On the 7 December 2013 in a co-ordinated effort the Refugee Action Collective (Vic) are attempting a mass action “to shower the streets of Melbourne with messages of welcome.”
Leaving your country is never easy and even people facing persecution do not take the move lightly. Refugees need to be welcomed, protected and helped; this is the basic standard of a civilised person. Any civilised, rational or moral human would welcome and protect a person fleeing persecution or death, it is an ancient tradition now codified in international law. Australia’s treatment of refugees is a crime against humanity perpetrated by a rogue state backed by a racist mob. Amnesty International reports that: “The United Nations Human Rights Committee has found Australia to be in breach of its obligations under international law, committing 143 human rights violations by indefinitely detaining 46 refugees for four years, on the basis of ASIO’s ‘adverse security assessments’.”
Not that I think that any propaganda campaign of posters, fridge magnets and rallies can change the minds of the amoral psychopaths that dictate Australia’s crimes against refugees. I doubt that it will be any more effective than my rhetoric.
The Refugee Action Collective (Vic) was mildly calling for civil disobedience in encouraging people to “sticker, chalk your neighbourhood”. For yes, even writing in chalk is technically illegal in Melbourne; not that I’ve ever heard of anyone being arrested for it, not that the three police at the demonstration were making any attempt to stop people writing in chalk in front of the State Library. Not that many people were writing in chalk on Saturday morning.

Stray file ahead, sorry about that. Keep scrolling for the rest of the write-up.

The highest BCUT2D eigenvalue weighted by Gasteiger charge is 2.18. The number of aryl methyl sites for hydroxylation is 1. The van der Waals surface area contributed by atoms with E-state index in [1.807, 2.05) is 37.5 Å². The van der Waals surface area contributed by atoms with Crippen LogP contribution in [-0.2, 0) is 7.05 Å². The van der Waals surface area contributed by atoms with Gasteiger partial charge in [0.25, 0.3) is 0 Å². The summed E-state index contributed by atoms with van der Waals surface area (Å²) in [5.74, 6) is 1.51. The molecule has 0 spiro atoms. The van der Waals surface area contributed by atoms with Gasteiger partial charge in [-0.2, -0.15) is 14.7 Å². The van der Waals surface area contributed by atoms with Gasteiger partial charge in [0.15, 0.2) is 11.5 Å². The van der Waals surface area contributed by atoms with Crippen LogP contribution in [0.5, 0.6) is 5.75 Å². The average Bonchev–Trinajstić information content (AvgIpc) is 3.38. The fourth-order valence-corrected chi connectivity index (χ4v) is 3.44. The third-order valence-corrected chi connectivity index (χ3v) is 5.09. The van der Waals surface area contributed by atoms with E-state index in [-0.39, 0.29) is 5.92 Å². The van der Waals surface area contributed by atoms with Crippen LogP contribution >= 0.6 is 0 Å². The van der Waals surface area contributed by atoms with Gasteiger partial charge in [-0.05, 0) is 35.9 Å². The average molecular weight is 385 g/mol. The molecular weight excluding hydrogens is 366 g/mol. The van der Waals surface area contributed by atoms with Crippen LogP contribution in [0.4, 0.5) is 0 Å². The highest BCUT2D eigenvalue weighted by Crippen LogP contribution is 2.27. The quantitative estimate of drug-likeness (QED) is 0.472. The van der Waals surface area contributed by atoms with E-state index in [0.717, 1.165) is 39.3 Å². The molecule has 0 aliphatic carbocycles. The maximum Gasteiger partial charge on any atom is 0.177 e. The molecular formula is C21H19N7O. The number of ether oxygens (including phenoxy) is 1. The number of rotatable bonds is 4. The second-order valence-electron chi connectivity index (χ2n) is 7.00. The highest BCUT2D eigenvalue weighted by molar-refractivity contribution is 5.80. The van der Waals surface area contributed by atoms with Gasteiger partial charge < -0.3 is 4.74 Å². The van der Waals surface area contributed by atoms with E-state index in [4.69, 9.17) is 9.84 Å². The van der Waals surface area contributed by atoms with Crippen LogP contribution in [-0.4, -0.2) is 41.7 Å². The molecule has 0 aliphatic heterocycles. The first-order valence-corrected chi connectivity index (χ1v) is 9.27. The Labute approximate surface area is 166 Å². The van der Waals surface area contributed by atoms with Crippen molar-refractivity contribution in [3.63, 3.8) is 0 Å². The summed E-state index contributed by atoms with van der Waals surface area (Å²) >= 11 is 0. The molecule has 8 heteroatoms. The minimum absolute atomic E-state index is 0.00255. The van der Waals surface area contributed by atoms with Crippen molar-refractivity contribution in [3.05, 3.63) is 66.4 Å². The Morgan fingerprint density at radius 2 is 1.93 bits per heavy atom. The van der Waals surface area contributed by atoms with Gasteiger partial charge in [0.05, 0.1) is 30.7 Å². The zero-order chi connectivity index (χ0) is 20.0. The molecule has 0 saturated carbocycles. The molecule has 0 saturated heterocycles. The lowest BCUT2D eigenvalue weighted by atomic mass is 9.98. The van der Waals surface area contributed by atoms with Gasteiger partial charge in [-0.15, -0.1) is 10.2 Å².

Melbourne’s street artists have been putting out the welcome refugees and showering the streets with more witty about Australia’s treatment messages for years. Of particular note, is Phoenix who has made the map of Australia into a welcome mat in a long running series of paste-ups. Phoenix sums up the both major parties position on refugees with the phrase: “We scare because we care”, a phrase that started with his paste-ups about the ‘War on Terror’. Phoenix is not directly involved with the Refugee Action Collective but his has donated some of his art to their fundraising auction. He is not a single-issue street artist and has been sticking his political art to Melbourne’s walls for years.
This sustained campaigns of illegal posters and stencils creates signs that the federal government and the opposition does not represent all Australians on this issue and is not in complete control of the territory it claims. Even though it was buffed with in 24 hours I’m sure that my local member, Kelvin Thomson got the message when the external wall of his office in Coburg was recently covered in anarchist graffiti.